A region 198 on the downsampled binary image 190 is searched to find the position of the sternum in the topmost CT slice of the study. The search region 198 is defined by vertical lines 191, 192 shown on the down-sampled binary image 190. Vertical lines 191, 192 are determined by peaks in a vertical projection histogram such as the vertical projection histogram 148 described above in conjunction with FIG. 6. The top of the search region 198 is the center peak in a horizontal projection histogram such as the horizontal projection histogram 146 described above in conjunction with FIG. 6 and the bottom of the search region 198 is a lower trough in a horizontal projection histogram.

Referring now to FIG. 9B a sternum PPID image is used as a template 202 to search for the sternum in the topmost CT slice in which the lungs appear. The normalized correlation coefficient is used to correlate the template 202 with subimages of the CT image. The subimages are located within the search region 198 (FIG. 9A) in the downsampled binary image 190 (FIG. 9A). A coarse search first correlates the template 202 to the search region 198 (FIG. 9A) at every forth pixel location in the region 198. A fine search is then conducted that correlates the template 202 at every pixel in the local neighborhood identified by the coarse search. The sternum in the topmost CT image is then used to search for the sternum in subsequent images. The search is performed in subsequent images in a local neighborhood established using the centroid of the sternum from the previous CT slice.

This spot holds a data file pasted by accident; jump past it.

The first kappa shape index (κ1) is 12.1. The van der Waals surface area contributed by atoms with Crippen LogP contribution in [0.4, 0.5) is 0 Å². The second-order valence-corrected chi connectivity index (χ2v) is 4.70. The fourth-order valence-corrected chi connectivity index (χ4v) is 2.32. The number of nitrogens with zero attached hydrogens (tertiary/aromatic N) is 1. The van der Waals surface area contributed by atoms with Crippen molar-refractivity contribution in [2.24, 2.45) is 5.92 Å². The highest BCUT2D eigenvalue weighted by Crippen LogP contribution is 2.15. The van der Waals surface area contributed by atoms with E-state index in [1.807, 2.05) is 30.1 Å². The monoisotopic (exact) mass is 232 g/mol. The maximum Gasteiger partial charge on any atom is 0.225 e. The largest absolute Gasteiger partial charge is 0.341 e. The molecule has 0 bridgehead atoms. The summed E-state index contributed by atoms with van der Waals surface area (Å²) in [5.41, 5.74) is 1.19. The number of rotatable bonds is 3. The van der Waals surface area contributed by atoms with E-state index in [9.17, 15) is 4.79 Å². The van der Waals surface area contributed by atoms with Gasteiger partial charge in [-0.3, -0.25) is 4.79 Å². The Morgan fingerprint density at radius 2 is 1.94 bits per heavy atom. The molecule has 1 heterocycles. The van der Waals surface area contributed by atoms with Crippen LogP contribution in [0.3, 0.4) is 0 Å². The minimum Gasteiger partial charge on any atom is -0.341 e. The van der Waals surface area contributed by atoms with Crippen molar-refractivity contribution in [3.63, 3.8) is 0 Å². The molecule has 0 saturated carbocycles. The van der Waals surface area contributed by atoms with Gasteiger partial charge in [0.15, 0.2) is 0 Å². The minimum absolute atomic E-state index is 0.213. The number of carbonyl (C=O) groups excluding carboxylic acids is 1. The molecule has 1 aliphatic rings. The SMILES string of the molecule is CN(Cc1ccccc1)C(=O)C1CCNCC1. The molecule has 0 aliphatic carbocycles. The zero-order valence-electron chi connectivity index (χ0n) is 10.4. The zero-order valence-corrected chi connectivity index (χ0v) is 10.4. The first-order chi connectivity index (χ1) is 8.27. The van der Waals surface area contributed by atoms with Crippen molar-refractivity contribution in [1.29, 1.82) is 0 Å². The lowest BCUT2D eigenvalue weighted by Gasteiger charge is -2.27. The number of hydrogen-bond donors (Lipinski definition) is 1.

FIGS. 10A through 10C, together with FIGS. 11 and 12 illustrate the method for lung border detection. Once a lung starting point is found as described above in conjunction with FIG. 6, a lung border 204 is traced using the BID thresholded image data. The border 204 corresponds to a boundary for the pleural interface, which is the outer margin of the lung where it contacts the extra-pulmonary soft tissues. Both left and right lung borders are traced in counter-clockwise order. Those of ordinary skill in the art should appreciate that the lung borders could be traced in a clockwise direction and that whatever trace direction is used, the remaining processing must be consistent with that tracing direction. The tracing method marks thorax pixels at the border, which are pixels of value 1 that are next to pixels of value 0.